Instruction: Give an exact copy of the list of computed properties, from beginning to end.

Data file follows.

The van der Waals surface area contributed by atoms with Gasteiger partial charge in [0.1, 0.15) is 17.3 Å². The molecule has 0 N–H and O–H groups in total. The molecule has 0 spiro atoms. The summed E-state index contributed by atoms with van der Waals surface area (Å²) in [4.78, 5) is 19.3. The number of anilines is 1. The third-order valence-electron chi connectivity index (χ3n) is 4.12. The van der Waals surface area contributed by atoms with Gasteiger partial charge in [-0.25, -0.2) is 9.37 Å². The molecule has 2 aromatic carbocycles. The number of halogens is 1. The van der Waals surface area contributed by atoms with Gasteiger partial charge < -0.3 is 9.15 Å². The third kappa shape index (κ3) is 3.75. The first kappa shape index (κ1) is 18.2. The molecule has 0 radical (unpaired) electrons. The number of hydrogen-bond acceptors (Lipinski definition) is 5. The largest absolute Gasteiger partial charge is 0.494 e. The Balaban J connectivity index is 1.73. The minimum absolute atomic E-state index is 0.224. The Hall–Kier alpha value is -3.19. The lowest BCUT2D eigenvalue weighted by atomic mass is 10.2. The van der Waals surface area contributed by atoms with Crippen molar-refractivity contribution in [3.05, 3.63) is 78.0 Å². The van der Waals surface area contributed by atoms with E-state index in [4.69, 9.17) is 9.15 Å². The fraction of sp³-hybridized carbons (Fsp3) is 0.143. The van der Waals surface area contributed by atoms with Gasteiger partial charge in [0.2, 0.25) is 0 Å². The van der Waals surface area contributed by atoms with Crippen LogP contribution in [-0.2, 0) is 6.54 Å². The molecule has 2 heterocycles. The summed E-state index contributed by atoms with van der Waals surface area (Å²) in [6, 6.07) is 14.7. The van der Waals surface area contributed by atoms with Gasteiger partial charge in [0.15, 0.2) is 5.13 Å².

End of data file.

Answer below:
The van der Waals surface area contributed by atoms with Gasteiger partial charge in [0.1, 0.15) is 17.3 Å². The molecule has 0 N–H and O–H groups in total. The molecule has 0 spiro atoms. The summed E-state index contributed by atoms with van der Waals surface area (Å²) in [4.78, 5) is 19.3. The number of anilines is 1. The third-order valence-electron chi connectivity index (χ3n) is 4.12. The van der Waals surface area contributed by atoms with Gasteiger partial charge in [-0.25, -0.2) is 9.37 Å². The molecule has 2 aromatic carbocycles. The number of halogens is 1. The van der Waals surface area contributed by atoms with Gasteiger partial charge < -0.3 is 9.15 Å². The third kappa shape index (κ3) is 3.75. The first kappa shape index (κ1) is 18.2. The molecule has 0 radical (unpaired) electrons. The number of hydrogen-bond acceptors (Lipinski definition) is 5. The largest absolute Gasteiger partial charge is 0.494 e. The Balaban J connectivity index is 1.73. The minimum absolute atomic E-state index is 0.224. The Hall–Kier alpha value is -3.19. The lowest BCUT2D eigenvalue weighted by atomic mass is 10.2. The van der Waals surface area contributed by atoms with Crippen molar-refractivity contribution in [3.05, 3.63) is 78.0 Å². The van der Waals surface area contributed by atoms with E-state index in [4.69, 9.17) is 9.15 Å². The fraction of sp³-hybridized carbons (Fsp3) is 0.143. The van der Waals surface area contributed by atoms with Gasteiger partial charge in [0.2, 0.25) is 0 Å². The van der Waals surface area contributed by atoms with Crippen LogP contribution in [-0.2, 0) is 6.54 Å². The molecule has 2 heterocycles. The summed E-state index contributed by atoms with van der Waals surface area (Å²) in [6, 6.07) is 14.7. The van der Waals surface area contributed by atoms with Gasteiger partial charge in [0.15, 0.2) is 5.13 Å².